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How a Brixton community Academy sent Clyne and Scannell to the top

20 March 2021

When Steadman Scott tells a young player he can make it to the top, it’s not to try and build his confidence. It’s a reminder of responsibility, almost a warning: this is your chance to get out, now go and take it.

In 23 years running the Afewee Academy in Brixton, it’s a message Scott has had to deliver plenty of times. Many professional players have been spotted at the sessions he runs in the Brixton Recreation Centre, establishing a reputation as a source for exciting young south London talent.

In theory he is a football coach. In reality, his influence off the ball is just as important. The players he helps thrive aren’t just doing it for themselves; they have a responsibility to set an example for the community. It’s where the name comes from: ‘Afewee’, Jamaican slang meaning ‘It’s for us’.

There is one story he holds particularly dear: that of Corie Andrews. Andrews spent a decade with Palace’s Academy, but by his own admission lacked the discipline to make it to the top.

“He was being a gang member and a footballer,” recalls Scott. “He was out of Palace, at a roundabout going in circles, not sure which direction to take. He came down to the rec centre and saw me, and I was cursing him.

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“When he was at Palace, Aaron Wan-Bissaka was his roommate. He decided to take the wrong road, and this boy stayed focussed; now he’s playing for Manchester United. It’s like a slap in the face.

“He can see that in his block of flats, his friends are getting in trouble. I said: ‘This is not a life, son. You had a better opportunity than all of these boys here, so don’t waste it. Football is your way. Your flats need you, your boys need a role model. Go where you can go – you can change a lot of these boys’ lives in these flats.’”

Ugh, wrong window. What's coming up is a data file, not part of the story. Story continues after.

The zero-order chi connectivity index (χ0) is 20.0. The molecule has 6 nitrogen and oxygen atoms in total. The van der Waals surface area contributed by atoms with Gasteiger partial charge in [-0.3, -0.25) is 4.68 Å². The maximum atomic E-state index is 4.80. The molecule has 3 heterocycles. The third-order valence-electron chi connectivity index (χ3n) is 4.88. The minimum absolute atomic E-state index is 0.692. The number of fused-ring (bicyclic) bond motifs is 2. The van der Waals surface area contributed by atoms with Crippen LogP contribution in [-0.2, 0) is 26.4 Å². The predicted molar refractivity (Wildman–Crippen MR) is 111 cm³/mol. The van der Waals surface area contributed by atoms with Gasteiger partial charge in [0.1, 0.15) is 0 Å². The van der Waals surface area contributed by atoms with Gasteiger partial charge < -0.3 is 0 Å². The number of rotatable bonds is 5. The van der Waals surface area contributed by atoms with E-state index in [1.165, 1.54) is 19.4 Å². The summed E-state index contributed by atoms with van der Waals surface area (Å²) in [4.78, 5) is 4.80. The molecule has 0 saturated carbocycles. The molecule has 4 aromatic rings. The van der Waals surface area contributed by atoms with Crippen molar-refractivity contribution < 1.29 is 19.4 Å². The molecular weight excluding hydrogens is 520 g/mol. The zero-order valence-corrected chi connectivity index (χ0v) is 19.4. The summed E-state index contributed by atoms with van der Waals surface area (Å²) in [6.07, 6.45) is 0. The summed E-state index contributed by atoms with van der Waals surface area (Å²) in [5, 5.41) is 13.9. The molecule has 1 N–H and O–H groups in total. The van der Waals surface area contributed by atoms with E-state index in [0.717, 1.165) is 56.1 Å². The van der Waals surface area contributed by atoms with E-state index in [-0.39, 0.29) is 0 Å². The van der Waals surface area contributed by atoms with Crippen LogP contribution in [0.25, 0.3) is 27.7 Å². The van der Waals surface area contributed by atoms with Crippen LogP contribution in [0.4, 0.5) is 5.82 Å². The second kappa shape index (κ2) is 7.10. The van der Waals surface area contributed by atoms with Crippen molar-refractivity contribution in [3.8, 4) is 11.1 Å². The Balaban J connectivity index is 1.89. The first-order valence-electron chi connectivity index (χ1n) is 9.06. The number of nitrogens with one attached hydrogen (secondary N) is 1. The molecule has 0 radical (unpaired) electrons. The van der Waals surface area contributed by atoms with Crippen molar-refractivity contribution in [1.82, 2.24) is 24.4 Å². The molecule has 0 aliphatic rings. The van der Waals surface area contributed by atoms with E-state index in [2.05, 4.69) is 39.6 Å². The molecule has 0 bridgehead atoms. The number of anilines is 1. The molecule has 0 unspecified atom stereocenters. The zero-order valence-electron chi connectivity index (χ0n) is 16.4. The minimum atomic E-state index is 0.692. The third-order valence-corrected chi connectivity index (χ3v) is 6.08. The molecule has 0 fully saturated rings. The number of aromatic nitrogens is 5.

After impressing for Kingstonian, Andrews signed for AFC Wimbledon and secured his future as a professional.

“At 22, the penny finally dropped,” says Scott. “That to me is a brilliant story. That’s a story that’s needed. OK, you can make the error, but make sure you still associate in a positive environment.”

It gets to the heart of Scott’s passion for football in the community: after a spell in prison in the 1990s, he wants to give the boys the support he never had.

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“It’s important to understand why our young people are going astray and what they need,” he explains. “If I was young nowadays and you didn’t know what I needed, you couldn’t stop me from being in a gang.

“It’s important that when he comes into positive environments, he’s going to dream. If your environment doesn’t carry a dream, he’s going into gangs.”

At the heart of his philosophy is discipline.

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“Too many programmes in our community are just put there for youngsters to have fun,” he says. “That is terrible, because when you reach 16-17 there is no future, he’s going to jail. An environment that carries boundaries is important for young people to grow into their full potential.

“Discipline is important. I say to parents: ‘I shout at kids a lot. My advice is loud. I am frightening.’ But the kids here love it, because they’ve got a chance to express themselves. I want him to feel totally free, so he can let himself go.

“I’m training him to be a competitor, so he’s got to have a bit of fight and nastiness in him, but it’s controlled aggression.”

It means that children who attend Afewee are rarely cowed by the pressure of professional academies. He explains his advice:

“Forget about niceness – when the ball comes in, I don’t want no one bullying you. Try and see a pass, don’t pass because you’re scared. My job is to prepare you so that when you come out of this place and walk in a new community, you won’t get intimidated. It’s about preparing them for life.”

That final point is what it all boils down to. Indeed, moments before we spoke, Scott was approached by a former student of his who thanked him for his coaching, and explained it was those same skills that allowed her to achieve her Masters in Architecture.

Among Scott’s greatest successes - former Palace graduate Sean Scannell among them - Nathaniel Clyne stands tall. An England international, his rise to the top is a source of immense satisfaction.